Officers intercept whiskey shipments to Togiak, Alaska

Illegal alcohol is a long-standing problem. This photo shows an Alsaka State Trooper dumping out illegal alcohol seized from bootlegging busts in Alaska in 2007.  (Alaska State Troopers / AP Photo/)
Illegal alcohol is a long-standing problem. This photo shows an Alsaka State Trooper dumping out illegal alcohol seized from bootlegging busts in Alaska in 2007. (Alaska State Troopers / AP Photo/)

It was two for the price of one for drug and alcohol enforcement officers in Southwest Alaska, as they thwarted two unrelated attempts to illegally import Rich & Rare Canadian Whiskey into the village of Togiak.

Alaska State Troopers reported Wednesday that a Village Public Safety Officer, one of many unarmed peace officers employed across rural Alaska by Native non-profit corporations through state funding, received a tip that a local resident would be returning home from Dillingham with alcohol on June 8th.

Togiak — located 67 miles east of Dillingham, a larger community on the Alaska Peninsula — voted in 1986 to make itself a local option community and ban the sale, importation and possession of alcohol. State law allows communities to restrict alcohol sales through local election. Dillingham allows the sale of alcohol, however.

Togiak also is the hometown of the now infamous Jerry Andrew Active, a 24-year-old charged with various crimes, including sexual assaults and murders, in connection to an Anchorage home invasion. Active’s mother has said her son has struggled with alcohol since a young age.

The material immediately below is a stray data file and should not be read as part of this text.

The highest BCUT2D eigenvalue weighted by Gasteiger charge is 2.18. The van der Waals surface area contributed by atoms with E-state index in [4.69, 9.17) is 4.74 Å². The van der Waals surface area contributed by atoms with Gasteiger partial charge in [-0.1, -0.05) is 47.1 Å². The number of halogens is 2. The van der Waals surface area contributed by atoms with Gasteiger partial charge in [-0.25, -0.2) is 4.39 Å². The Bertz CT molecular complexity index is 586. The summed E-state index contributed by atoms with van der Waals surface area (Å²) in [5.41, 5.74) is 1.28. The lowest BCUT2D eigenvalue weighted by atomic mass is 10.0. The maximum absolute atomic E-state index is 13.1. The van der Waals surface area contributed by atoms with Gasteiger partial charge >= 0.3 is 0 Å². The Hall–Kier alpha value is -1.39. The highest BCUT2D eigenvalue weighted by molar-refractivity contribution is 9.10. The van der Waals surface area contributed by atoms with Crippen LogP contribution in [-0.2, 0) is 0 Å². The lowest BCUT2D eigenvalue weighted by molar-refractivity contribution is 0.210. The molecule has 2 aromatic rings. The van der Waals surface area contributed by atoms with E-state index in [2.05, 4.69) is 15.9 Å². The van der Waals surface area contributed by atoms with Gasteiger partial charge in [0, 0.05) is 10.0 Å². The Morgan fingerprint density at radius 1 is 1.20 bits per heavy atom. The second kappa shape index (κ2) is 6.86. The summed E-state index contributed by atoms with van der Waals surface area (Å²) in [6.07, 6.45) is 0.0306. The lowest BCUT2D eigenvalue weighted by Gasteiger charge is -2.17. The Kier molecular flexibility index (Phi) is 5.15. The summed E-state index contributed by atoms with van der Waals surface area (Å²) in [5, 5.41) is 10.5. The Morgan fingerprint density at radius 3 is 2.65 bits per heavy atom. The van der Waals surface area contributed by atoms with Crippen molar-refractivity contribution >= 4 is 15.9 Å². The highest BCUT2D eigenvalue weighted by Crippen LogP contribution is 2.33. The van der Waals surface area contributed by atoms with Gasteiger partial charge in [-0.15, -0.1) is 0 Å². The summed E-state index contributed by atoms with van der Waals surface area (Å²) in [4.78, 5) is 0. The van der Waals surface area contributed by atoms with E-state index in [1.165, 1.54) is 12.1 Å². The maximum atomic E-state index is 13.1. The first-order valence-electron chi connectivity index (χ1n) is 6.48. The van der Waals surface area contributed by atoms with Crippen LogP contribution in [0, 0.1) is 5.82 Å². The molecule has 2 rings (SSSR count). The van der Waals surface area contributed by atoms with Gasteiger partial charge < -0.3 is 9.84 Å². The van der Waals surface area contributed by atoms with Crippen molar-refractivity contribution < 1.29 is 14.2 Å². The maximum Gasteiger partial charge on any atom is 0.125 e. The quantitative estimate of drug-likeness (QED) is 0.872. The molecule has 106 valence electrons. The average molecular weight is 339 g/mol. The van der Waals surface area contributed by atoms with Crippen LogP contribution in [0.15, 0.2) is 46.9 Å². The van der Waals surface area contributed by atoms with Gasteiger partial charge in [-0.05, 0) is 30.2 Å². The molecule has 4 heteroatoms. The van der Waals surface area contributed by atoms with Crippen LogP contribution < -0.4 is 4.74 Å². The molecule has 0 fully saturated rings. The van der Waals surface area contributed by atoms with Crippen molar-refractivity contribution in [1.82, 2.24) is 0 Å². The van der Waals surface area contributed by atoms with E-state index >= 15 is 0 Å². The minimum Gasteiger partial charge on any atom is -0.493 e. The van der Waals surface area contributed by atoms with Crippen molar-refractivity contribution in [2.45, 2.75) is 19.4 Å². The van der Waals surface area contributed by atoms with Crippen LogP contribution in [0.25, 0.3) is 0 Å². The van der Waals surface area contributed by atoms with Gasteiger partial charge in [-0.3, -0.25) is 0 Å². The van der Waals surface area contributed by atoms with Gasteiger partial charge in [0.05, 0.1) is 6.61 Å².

The unnamed, 21-year-old female accused of bootlegging exited the plane after arriving in Togiak and immediately ran into the officer, who seized five 750-milliliter bottles of whiskey, troopers reported. Now, the girl is being charged with alcohol importation.

What happened next was purely chance, or perhaps a bit of police intuition.

That same day, the Togiak public safety officer packed up the confiscated Rich & Rare and sent it along to a Western Alaska Alcohol and Narcotics Team (WAANT) investigator in Dillingham, said troopers spokesperson Megan Peters via email.

Then, when the investigator went to Dillingham’s airport to pick up the bottles, he spotted an intoxicated man, an unnamed 50-year-old Togiak resident, who was checked in for a Togiak-bound flight. Peters said the investigator thought he recognized the man as a local resident on felony probation, but was mistaken.

“It was the wrong guy, but talking to the man led the investigator to believe that he had alcohol in his bag,” Peters said. “It turns out he was right.”

The investigator seized the man’s luggage and requested a search warrant, which was granted. He found two 1.75 liter bottles, referred to as “half gallons,” troopers reported. And like his counterpart in Togiak earlier that day, the 50-year-old has been charged with alcohol importation.

The charges were forwarded to the local district attorney’s office, which will decide whether or not to pursue the cases. Neither of the alleged importers was arrested, Peters said.

According to troopers, the state’s criminal justice professionals recognize alcohol as the primary substance of abuse in Alaska. Currently, 108 communities have voted in favor of prohibiting alcohol in some manner.

But booze remains legal in many areas, so illegal bootlegging activities continues to affect local option communities. Alcohol is frequently transported to villages by local air carriers, private aircraft, boats, snowmachines and express mailing services.

It’s a very lucrative business. A bottle of R&R in Anchorage, Alaska’s largest city, costs around $10. That same bottle in Bethel, Kotzebue or Barrow can fetch $50. In more remote communities, alcohol can easily sell for $150-$300 per bottle, according to troopers.

Last year, troopers seized 473 gallons of alcohol, according to its 2012 annual drug report.

Contact Jerzy Shedlock at jerzy(at)

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